Growing Pains of Qur’anic Studies

by Devin Stewart*

libraryOn the one hand, the explosion of interest in the Qur’an over the past several decades is a blessing, as it has produced a sharp rise in the rate at which scholarship in Qur’anic studies is being produced, as well as in the number of different approaches. Entire fields of inquiry that had been moribund for the latter half of the twentieth century have now come alive, including study of the manuscript traditions of the Qur’an and the relationship between the Qur’an and Jewish and Christian texts. On the other hand, such burgeoning interest means that, as with Biblical scholarship, the number of people writing on the topic is large, the number of studies is huge, and one must wade through a morass of published material presenting rehashed versions of old theses in order to find significant advances.

There is nothing wrong with a professor of creative writing, like Reza Aslan—or even the local motel night-clerk for that matter—publishing on the Qur’an, as long as the individual in question has something worth saying. To cast doubt on the person’s right to do so is indeed to make an ad hominem argument, and if one wanted to waste time, one could trump up a case and characterize Aaron Hughes as an expert in Jewish philosophy who is less than ideally qualified to issue judgments about the Qur’an or early Islamic history. Indeed, there are few doctoral programs in Qur’anic studies per se, so we could probably whittle down the category of professional scholars of Qur’anic studies to nearly nil. But, as a medieval Arabic adage has it, lā taʿrif al-ḥaqq bi’l-rijāl fa-taqaʿ fī mahāwī al-ḍalāl (“Do not know truth by the man, lest you fall into the abyss of error”). The issue is not whether the proponent of an idea is an amateur or a professional. Amateurs are capable of producing important results as long as they do their homework; conversely, professionals are capable of error if they don’t do theirs. The proof is in the pudding. After all, Michael Ventris, the architect who deciphered Linear B—to my mind one of the most brilliant achievements in the humanities in the twentieth century—was by all accounts an amateur. The problem with Aslan’s posts on this blog is that they do not present anything new and interesting about the Qur’an, and so fall into that benign but unfortunate category of scholarship-lite™, which, as the Qur’an becomes increasingly popular, will not go away anytime soon. The appropriate response is probably silence, or perhaps a disgruntled yawn in the privacy of one’s living room.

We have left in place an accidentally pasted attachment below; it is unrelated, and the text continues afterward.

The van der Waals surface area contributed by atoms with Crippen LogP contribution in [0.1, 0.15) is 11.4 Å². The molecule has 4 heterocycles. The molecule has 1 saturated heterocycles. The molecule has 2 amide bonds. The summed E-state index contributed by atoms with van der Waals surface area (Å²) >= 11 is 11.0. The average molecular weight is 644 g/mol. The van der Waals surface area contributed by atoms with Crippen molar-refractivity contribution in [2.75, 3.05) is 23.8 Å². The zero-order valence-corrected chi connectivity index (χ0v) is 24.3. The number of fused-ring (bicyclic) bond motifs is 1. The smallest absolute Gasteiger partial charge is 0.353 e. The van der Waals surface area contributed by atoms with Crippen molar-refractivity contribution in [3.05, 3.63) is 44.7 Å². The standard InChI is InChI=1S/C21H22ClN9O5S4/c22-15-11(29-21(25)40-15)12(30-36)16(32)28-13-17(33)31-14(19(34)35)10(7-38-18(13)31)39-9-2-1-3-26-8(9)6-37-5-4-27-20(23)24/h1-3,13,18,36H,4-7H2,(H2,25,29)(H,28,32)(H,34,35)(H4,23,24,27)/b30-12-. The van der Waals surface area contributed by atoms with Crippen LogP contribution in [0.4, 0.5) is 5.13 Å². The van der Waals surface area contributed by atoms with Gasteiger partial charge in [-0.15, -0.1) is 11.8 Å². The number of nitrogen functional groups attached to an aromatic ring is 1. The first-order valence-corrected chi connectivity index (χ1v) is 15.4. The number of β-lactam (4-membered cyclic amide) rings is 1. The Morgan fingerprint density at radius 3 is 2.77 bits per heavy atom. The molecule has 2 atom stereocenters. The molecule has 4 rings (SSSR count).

IQSA might serve to raise the average quality of publications on the Qur’an by continuing to do what it has set out to do: holding conferences, publishing a journal, fostering global scholarly exchange, and so on. By guiding interested parties to what has been done in scholarship to date, we may avoid reinventing the wheel, which in my view is a major problem in Qur’anic studies, because many writers on the Qur’an have only limited knowledge of Arabic and maybe one or two other languages and so do not take adequate account of what has been done in medieval and modern scholarship in many different languages—especially modern German scholarship. The publication of the Encyclopaedia of the Qur’an (not to mention its translation into Persian, currently in progress) was a major step in remedying this situation, as were the publications of English and Arabic translations of Goldziher’s Die Richtungen der islamischen Koranauslegung and Nöldeke’s Geschichte des Korans, but additional guidance would be useful in the form of bibliographical guides (such as Karimi-Nia’s Bibliography of Qur’anic Studies in European Languages) for neophytes of all stripes.

​One quick way for investigators to orient themselves to existing scholarship before proposing what they think is a novel interpretation of a Qur’anic passage is to look at Rudi Paret’s Der Koran: Kommentar und Konkordanz, which gives parallel verses for passages in question and also brief reports on much of the previous scholarship on the passage. Like Brockelmann’s Geschichte der Arabischen Litteratur, Paret’s book may be used to some effect even by those without a profound knowledge of German, although some familiarity with German certainly helps.  I have often found that our Qur’an seminar sessions benefit from an initial look at Paret to avoid reinventing the wheel.

* Devin Stewart is Associate Professor of Arabic and Middle Eastern studies at Emory University.

© International Qur’anic Studies Association, 2015. All rights reserved.

Qur’anic Cross References and Tafsir al-qur’an bi-l-qur’an

By Mun’im Sirry

A part of the Qur’an Seminar, a year-long initiative directed by Gabriel S. Reynolds from the University of Notre Dame, is to develop a project on cross-references of the Qur’an. This cross-references project will provide for nearly every verse in the Qur’an a selection of other verses which shed light upon, clarify, or explain the verse you are reading.

As is known, the Qur’an in its printed edition has not yet been cross-referenced, in spite of the fact that al-mufassirūn (Qur’an commentators) realized quite early on the central importance of tafsīr al-Qur’an bi al-Qur’an (interpreting the Qur’an through the Qur’an itself). Even some modern Qur’an exegetes like the Iranian scholar Muḥammad Ḥusayn Ṭabaṭabā’ī (d. 1981) claim to follow this method. It must be pointed out, however, that the way Ṭabaṭabā’ī interprets the Qur’an in his al-Mīzān shows that his reliance on the internal evidence of the Qur’an is much less than his use of other sources as he offers not only an explication (bayān) of a given verse, but also an extensive discussion of various aspects such as historical, philosophical, and social aspects. It seems safe to say that in the long history of tafsīr, this tafsīr Qur’an bi al-Qur’an has not been dealt with as an important topic in its own right.